All proteins, including the coronavirus’ spike protein are made from a series of amino acids, like beads of a necklace. AY.4.2 branched off from a highly prevalent version of the Delta variant, called AY.4 by gaining new mutations at the amino acid positions 145 and 222 of the spike protein. SARS-CoV-2 uses the spike protein on its outer surface to infect human cells by first attaching to a protein called the ACE2 receptor that is present on the surface of the lung and other cells.

The two signature mutations of AY.4.2 are not found together in other Variants Of Concern, but they have been seen before in other potentially troublesome variants.

One mutation—at position 222 of AY.4.2—was also seen in variant B.1.177, which “may also have had a small growth advantage,” says Tom Wenseleers, an evolutionary biologist and biostatistician at the KU Leuven University in Belgium.

Mutations at position 145 are found in the Mu and Alpha variants. This location is within a region of the spike protein that many antibodies recognize and target for destruction. This mutation “may either allow the variant to escape antibodies,” says Olivier Schwartz, head of the Virus and Immunity Unit at Institut Pasteur in France, or it may help the virus enter the human cell.

It isn’t clear if either of these scenarios are correct. So far there are no studies showing that these two mutations affect viral infectivity and ACE2 attachment, says Kei Sato, a virologist at the University of Tokyo.

Even if AY.4.2 is more fit than Delta, it hasn’t shown the meteoric rise that happened when Delta became dominant over Alpha in April and May of 2021; or when Alpha eclipsed the original SARS-CoV-2 virus. “It has only a moderate advantage over Delta,” says Christina Pagel, director of the Clinical Operational Research Unit at University College London.

The transmission advantage of AY.4.2 is much smaller in magnitude than the 40 to 70 percent advantage that Alpha and Delta had compared to their respective ancestral SARS-CoV-2 variant, agrees Wenseleers.

Is AY.4.2 a threat?

Why AY.4.2 has surged in the U.K. is a bit of a mystery, especially as the prevalence of AY.4.2 has decreased in other European countries.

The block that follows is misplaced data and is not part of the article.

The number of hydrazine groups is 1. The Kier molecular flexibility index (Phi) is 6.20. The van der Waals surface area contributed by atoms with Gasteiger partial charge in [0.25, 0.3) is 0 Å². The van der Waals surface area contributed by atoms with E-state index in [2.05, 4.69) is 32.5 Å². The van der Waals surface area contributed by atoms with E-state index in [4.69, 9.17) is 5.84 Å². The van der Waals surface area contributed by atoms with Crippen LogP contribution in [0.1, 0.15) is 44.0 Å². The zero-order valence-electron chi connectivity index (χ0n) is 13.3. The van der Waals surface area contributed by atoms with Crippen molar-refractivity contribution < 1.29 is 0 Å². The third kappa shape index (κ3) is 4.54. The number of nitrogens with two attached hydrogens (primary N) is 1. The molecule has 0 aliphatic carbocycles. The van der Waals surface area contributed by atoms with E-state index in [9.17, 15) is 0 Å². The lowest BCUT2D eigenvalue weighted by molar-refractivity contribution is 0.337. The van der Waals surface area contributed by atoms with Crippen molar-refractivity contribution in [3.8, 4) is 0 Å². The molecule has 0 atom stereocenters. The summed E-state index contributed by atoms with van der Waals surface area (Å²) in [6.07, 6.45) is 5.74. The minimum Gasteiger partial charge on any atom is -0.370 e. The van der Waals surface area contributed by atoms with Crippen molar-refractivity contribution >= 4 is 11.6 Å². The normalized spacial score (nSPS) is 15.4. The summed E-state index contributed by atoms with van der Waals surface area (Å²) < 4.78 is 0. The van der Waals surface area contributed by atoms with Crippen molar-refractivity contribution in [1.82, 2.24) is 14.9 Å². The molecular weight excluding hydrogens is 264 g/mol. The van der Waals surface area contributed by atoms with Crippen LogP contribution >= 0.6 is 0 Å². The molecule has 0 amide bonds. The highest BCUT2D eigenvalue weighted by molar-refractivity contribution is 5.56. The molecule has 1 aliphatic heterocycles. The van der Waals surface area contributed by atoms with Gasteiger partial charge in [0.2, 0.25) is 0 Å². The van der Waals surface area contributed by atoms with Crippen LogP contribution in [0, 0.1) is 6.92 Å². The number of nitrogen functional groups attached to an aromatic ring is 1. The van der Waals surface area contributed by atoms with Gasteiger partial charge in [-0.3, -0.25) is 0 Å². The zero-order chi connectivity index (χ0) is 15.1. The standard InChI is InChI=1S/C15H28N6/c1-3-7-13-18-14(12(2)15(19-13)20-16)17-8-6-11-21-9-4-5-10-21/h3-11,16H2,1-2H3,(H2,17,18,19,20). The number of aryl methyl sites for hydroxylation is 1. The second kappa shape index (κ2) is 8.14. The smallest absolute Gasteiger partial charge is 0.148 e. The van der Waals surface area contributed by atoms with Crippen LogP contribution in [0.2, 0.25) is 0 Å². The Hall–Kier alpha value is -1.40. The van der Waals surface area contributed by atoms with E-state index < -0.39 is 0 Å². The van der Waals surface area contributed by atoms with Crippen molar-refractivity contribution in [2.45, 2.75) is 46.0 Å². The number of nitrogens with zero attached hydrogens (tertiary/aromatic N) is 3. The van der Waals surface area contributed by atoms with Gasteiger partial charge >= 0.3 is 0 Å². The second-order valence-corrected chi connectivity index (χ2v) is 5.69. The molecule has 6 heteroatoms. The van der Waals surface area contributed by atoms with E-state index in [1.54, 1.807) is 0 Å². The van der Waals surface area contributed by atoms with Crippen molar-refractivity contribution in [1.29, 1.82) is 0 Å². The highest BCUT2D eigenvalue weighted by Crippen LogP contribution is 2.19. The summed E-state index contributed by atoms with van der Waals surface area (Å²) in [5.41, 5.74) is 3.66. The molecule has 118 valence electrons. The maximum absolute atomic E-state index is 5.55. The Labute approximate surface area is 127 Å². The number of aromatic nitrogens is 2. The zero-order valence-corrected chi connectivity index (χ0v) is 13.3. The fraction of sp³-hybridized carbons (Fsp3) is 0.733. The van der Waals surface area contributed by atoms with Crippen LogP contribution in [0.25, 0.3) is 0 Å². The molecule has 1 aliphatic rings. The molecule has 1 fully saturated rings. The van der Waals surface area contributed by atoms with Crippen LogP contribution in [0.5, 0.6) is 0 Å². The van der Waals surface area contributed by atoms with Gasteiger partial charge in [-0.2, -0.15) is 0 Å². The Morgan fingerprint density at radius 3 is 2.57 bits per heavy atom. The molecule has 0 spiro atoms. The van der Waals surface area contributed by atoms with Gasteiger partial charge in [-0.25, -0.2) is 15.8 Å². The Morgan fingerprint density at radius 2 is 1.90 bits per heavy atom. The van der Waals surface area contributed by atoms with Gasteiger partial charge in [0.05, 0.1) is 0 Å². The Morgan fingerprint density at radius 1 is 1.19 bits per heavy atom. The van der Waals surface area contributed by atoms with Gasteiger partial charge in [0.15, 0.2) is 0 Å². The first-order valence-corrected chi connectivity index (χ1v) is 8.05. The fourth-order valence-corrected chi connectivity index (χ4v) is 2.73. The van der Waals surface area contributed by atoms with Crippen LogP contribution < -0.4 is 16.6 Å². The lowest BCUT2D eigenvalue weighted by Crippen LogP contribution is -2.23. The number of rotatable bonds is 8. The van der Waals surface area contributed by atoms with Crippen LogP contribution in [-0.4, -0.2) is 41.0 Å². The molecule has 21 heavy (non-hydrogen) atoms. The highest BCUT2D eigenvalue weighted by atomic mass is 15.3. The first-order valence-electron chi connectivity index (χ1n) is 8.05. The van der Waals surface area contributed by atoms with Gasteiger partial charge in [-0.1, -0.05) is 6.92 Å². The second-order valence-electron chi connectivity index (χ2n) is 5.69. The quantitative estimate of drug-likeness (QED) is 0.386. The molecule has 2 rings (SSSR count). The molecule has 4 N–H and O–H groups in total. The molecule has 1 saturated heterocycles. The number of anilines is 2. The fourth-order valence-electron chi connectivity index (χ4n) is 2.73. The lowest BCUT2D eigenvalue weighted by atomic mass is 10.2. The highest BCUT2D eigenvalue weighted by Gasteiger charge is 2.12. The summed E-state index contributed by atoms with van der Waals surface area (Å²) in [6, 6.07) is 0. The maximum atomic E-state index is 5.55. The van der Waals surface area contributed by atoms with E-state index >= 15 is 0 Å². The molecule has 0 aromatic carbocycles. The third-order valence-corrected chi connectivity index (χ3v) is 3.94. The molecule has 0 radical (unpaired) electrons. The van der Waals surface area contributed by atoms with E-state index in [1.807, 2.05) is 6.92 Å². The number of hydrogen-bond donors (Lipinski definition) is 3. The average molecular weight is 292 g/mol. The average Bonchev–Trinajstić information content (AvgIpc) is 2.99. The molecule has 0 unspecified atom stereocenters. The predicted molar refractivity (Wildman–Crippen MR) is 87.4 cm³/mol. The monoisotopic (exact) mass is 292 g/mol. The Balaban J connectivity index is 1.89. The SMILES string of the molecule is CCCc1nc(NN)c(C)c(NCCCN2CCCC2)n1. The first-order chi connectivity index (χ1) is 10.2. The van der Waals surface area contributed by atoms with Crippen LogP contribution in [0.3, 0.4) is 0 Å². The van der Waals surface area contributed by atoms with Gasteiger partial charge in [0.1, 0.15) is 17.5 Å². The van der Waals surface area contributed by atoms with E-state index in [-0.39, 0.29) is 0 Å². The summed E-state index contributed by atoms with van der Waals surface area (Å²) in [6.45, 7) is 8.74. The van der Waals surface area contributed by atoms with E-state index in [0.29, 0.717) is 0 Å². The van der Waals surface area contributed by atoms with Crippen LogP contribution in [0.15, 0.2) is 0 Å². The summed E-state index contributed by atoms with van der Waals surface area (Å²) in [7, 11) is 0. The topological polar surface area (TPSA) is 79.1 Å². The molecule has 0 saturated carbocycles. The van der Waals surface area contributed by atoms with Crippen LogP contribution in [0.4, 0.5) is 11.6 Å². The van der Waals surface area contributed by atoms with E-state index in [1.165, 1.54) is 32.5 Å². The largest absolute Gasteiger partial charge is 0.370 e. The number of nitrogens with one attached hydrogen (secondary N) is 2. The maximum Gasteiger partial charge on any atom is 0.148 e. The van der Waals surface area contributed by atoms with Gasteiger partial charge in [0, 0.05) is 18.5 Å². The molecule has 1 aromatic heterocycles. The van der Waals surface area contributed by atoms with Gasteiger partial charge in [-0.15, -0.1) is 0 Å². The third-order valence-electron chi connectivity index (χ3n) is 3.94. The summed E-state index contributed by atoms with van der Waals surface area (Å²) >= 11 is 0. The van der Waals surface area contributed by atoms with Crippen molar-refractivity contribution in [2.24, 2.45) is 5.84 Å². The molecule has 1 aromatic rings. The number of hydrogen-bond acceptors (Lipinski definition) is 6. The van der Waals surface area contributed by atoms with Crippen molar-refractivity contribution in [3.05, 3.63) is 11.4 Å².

“It is possible that AY.4.2 has small transmission advantage over Delta, on the order of 10 to 15 percent, but that, along with minimal changes in sequence, does not pose a significant threat or explain the U.K. situation,” says Eric Topol, founder and director of Scripps Research Translational Institute.

Ravi Gupta, a clinical microbiologist at the University of Cambridge, blames the rise of this new variant on the U.K. government for relaxing public health measures too soon. “The U.K. situation is the result of lack of mitigation measures such as masks and failure to vaccinate adolescents and control school transmission,” he says.

That together with the waning immunity of those who were fully vaccinated several months ago and with colder weather causing people to spend more time indoors close together could play a role in the rising case numbers in the U.K.

The good news is that, so far, the AY.4.2 variant does not appear to cause more severe disease or render current vaccines any less effective, according to U.K. Health Security Agency.

“Hospitalization and death rates are relatively stable [in the U.K.]. This would indicate the vaccine is effective even against AY.4.2,” Sato says.

While AY.4.2 has received a lot of attention, there are many Delta sub-lineages that have become more prevalent than the parent. For example, Singapore’s AY.23 and AY.23.1 variants have dominated since July with the original Delta variant now accounting for only 2 percent of samples over the last 60 days.

“Delta is continuing to mutate into subtypes, and subtypes of subtypes. The continuing high case rates in the U.K. are giving it plenty of opportunities to do so,” Pagel says.

Experts agree that when more people are vaccinated there will be fewer opportunities for new variants to arise. “Vaccines would save our lives from a variety of SARS-CoV-2 variants,” Sato says.